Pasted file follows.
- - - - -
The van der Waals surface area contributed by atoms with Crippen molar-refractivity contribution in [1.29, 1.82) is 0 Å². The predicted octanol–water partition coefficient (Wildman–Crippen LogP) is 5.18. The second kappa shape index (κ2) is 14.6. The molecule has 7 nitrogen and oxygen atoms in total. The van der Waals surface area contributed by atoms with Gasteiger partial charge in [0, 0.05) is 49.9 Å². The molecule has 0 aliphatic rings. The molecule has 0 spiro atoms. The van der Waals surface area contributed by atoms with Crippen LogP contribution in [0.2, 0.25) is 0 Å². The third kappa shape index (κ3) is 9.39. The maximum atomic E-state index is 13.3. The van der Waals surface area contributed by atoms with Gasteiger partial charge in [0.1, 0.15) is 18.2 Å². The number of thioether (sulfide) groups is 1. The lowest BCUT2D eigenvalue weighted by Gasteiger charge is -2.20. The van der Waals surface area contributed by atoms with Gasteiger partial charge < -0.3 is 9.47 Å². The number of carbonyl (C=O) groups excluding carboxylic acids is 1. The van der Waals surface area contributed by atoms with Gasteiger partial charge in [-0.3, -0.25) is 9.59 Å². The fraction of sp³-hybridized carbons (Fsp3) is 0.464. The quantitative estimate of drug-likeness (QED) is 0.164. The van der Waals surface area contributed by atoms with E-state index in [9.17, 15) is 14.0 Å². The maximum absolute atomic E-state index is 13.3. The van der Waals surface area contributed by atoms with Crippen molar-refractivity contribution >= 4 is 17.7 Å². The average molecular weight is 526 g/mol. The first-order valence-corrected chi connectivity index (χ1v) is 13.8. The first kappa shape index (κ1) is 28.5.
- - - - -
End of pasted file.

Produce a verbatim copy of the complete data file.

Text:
The van der Waals surface area contributed by atoms with Crippen molar-refractivity contribution in [1.29, 1.82) is 0 Å². The predicted octanol–water partition coefficient (Wildman–Crippen LogP) is 5.18. The second kappa shape index (κ2) is 14.6. The molecule has 7 nitrogen and oxygen atoms in total. The van der Waals surface area contributed by atoms with Gasteiger partial charge in [0, 0.05) is 49.9 Å². The molecule has 0 aliphatic rings. The molecule has 0 spiro atoms. The van der Waals surface area contributed by atoms with Crippen LogP contribution in [0.2, 0.25) is 0 Å². The third kappa shape index (κ3) is 9.39. The maximum atomic E-state index is 13.3. The van der Waals surface area contributed by atoms with Gasteiger partial charge in [0.1, 0.15) is 18.2 Å². The number of thioether (sulfide) groups is 1. The lowest BCUT2D eigenvalue weighted by Gasteiger charge is -2.20. The van der Waals surface area contributed by atoms with Gasteiger partial charge < -0.3 is 9.47 Å². The number of carbonyl (C=O) groups excluding carboxylic acids is 1. The van der Waals surface area contributed by atoms with Gasteiger partial charge in [-0.3, -0.25) is 9.59 Å². The fraction of sp³-hybridized carbons (Fsp3) is 0.464. The quantitative estimate of drug-likeness (QED) is 0.164. The van der Waals surface area contributed by atoms with E-state index in [9.17, 15) is 14.0 Å². The maximum absolute atomic E-state index is 13.3. The van der Waals surface area contributed by atoms with Crippen molar-refractivity contribution >= 4 is 17.7 Å². The average molecular weight is 526 g/mol. The first-order valence-corrected chi connectivity index (χ1v) is 13.8. The first kappa shape index (κ1) is 28.5.